Simple. Lyft (-1 pt @ 69) punched Uber (+1 pt @ 93) in the proverbial company nose last August.
But how time flies. It wasn’t but a few months ago that Lyft was seriously threatening Uber’s escalating market position in the hotly contested car sharing sector. Both were throwing accusations at each other and the media turned it into a reporters’ feeding frenzy.
mediaQuant is currently tracking the top 25 brands in the Car Sharing category:
The two rivals are undercutting each other’s prices, poaching drivers and co-opting innovations, increasingly blurring the lines between the two services. And the media may well be the final arbiter of who’s going to take the long-term lead.
Speaking of media, the battle for media share between these two is anything but over, and the stakes are very high. Both companies are riding amazing valuations with Uber claiming close to a $40 billion valuation. While only a tenth of Uber’s value, Lyft is no lightweight at $4 billion.
We’ve posted a few times on Uber and Lyft before, but I wanted to take a quick look back at how the groundswell of media attention elevated both brands in August 2014. The fierce competitive actions by both brands led to considerable media attention.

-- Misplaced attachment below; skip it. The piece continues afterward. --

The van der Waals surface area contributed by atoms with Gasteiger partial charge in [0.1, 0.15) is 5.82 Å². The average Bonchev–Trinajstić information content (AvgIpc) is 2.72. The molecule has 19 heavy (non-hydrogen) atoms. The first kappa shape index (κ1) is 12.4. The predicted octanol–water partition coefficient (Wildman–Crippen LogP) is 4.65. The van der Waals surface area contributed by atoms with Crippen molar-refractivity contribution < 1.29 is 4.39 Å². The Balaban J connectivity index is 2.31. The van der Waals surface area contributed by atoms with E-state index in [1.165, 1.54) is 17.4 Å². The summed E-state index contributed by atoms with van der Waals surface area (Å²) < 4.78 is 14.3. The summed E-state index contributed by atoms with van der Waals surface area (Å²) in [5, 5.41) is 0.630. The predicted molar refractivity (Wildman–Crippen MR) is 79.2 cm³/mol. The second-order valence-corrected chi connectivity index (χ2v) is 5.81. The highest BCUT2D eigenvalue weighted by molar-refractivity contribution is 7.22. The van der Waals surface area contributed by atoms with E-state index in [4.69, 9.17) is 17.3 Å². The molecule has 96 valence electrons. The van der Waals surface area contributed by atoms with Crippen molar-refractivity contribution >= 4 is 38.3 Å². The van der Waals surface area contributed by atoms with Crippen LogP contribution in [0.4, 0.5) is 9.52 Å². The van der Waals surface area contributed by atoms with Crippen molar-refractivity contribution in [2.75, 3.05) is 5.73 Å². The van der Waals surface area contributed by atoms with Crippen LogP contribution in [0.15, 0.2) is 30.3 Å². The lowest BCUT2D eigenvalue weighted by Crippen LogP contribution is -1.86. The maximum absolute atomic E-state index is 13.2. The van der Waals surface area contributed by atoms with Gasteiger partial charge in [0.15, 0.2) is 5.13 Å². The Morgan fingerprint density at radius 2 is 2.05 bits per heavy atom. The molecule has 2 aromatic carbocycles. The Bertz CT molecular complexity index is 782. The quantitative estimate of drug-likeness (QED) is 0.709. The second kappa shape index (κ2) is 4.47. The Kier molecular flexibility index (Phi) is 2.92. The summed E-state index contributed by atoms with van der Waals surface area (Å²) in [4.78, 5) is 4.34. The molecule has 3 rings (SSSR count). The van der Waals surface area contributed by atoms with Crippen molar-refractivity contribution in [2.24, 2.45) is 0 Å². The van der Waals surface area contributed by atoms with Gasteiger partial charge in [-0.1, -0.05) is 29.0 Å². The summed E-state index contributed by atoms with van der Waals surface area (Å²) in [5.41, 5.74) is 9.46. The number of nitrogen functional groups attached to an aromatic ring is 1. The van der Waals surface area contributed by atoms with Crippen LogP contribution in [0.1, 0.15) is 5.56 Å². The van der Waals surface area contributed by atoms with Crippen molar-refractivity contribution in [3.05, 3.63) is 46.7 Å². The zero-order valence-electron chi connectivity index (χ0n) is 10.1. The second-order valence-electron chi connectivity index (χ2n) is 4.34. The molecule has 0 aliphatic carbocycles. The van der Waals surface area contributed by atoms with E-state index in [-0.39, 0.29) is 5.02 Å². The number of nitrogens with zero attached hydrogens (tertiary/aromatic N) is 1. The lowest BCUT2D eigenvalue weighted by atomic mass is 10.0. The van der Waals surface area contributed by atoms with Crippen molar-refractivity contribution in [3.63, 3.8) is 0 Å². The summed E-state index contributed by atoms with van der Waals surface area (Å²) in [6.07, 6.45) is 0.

Lyft saw a +11 point increase over the July/August 2014 period, all due to competitive name-calling with Uber. While Lyft was not able to leverage said spotlight into sustained momentum, the brand did manage to hold onto its strong 70+ media rating over the ensuing 5-month period.
How about Uber? The company squeezed +13 point increase out of the same escalating media frenzy, placing the brand in 90 point media rating range ever since. Uber appears to be holding on to what media momentum occurred during that period, while Lyft hasn’t been able to convert the coverage into sustained media attention.
There are lots of reasons for the divergent media momentum numbers, but essentially it comes down to block-and-tackle marketing and media programs. Uber is aggressively pursuing new markets and creating quite a media wake in its path. Lyft appears to be taking a more calculated and careful expansion path while trying to secure more capital to match the $1.2 billion Uber banked last June.
We include media value figures to help wrap the media rating metric in additional context. Lyft has generated nearly $40 million in trailing 12-month media value. Again, this is a fraction of Uber’s $503 million in 12-month media value.
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